The depth of the implant is determined by the energy. The implant energy required to obtain the desired implantation profile in the buried oxide layer will vary depending upon the implanted species, the thickness of the active Si layer and the angle of implantation. Other factors, such as the density of the buried oxide layer may also effect the required implantation energy. Thus, the energy required to obtain the desired implantation profile in the BOX is best determined empirically for each situation, using the knowledge of those skilled in the art of ion implantation. Typically, the peak implant concentration is 5 to 50 nm from the top silicon/buried oxide interface. Most typically, the peak implant concentration is about 20 nm from the top silicon/buried oxide interface.
Typically, the step of externally heating the substrate is carried out at temperatures of 25 degrees Celsius to 300 degrees Celsius.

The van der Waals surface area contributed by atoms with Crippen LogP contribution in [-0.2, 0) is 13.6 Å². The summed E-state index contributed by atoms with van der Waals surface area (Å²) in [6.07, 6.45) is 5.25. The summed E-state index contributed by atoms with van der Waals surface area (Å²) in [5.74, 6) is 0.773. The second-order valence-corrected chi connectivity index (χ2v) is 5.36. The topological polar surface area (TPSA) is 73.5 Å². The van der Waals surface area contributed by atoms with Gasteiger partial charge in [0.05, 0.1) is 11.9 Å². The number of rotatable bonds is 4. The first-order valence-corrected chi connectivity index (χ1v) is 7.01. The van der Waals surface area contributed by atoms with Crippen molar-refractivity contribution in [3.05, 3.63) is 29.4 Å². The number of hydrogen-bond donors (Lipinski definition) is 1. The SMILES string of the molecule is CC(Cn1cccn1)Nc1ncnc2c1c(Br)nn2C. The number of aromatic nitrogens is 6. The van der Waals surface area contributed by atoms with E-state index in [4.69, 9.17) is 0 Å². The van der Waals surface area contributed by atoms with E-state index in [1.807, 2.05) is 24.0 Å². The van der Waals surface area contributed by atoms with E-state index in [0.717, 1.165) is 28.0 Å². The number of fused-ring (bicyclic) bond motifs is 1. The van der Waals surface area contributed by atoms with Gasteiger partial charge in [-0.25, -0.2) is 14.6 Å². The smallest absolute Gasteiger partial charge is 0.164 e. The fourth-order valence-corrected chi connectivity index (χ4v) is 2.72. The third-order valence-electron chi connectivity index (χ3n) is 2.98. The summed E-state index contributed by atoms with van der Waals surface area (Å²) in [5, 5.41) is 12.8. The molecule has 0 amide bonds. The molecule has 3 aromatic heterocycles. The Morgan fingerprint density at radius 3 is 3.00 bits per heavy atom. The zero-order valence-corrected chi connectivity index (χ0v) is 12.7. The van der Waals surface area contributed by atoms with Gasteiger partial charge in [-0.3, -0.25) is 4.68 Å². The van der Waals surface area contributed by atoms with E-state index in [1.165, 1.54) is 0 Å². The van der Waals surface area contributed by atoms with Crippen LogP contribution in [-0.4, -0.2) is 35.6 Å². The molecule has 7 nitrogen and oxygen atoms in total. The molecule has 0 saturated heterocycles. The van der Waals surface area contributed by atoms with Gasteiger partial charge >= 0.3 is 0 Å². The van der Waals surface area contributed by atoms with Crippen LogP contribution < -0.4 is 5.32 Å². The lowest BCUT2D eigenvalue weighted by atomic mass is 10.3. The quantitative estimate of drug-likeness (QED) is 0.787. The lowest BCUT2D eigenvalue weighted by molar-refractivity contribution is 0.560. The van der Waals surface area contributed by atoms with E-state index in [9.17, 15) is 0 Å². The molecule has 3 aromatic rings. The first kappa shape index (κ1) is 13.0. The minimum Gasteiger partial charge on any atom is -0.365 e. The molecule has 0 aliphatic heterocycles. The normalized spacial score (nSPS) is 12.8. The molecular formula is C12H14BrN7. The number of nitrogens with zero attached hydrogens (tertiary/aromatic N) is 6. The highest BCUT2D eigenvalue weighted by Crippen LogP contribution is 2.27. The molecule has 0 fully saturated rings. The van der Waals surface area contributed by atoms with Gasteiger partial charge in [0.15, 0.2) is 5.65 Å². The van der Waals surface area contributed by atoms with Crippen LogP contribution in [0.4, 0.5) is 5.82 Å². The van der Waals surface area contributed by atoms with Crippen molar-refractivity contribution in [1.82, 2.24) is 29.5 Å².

Typically, the step of implanting is carried out such as to supply a dose of ions of 1×1015 cm−2 to 1×1017 cm−2, depending on the desired poling voltage of the MOS transistor fabricated on the top-silicon.
Typically, the step of annealing is carried out at temperatures of 900 degrees Celsius to 1000 degrees Celsius. Annealing removes residual damage in the active Si layer and stabilizes the Si-implanted buried oxide layer. At temperatures below about 800 degrees Celsius, no significant annealing occurs. At high temperatures, either the Si active layer melts or contamination becomes a greater concern. Generally, annealing is performed for about 1-5 hours. If the annealing time is overly long, the Si in the substrate may begin to reduce the BOX layer. Generally, the post-implantation anneal is performed either in vacuo or under an atmosphere that is non-reactive with the SOI structure.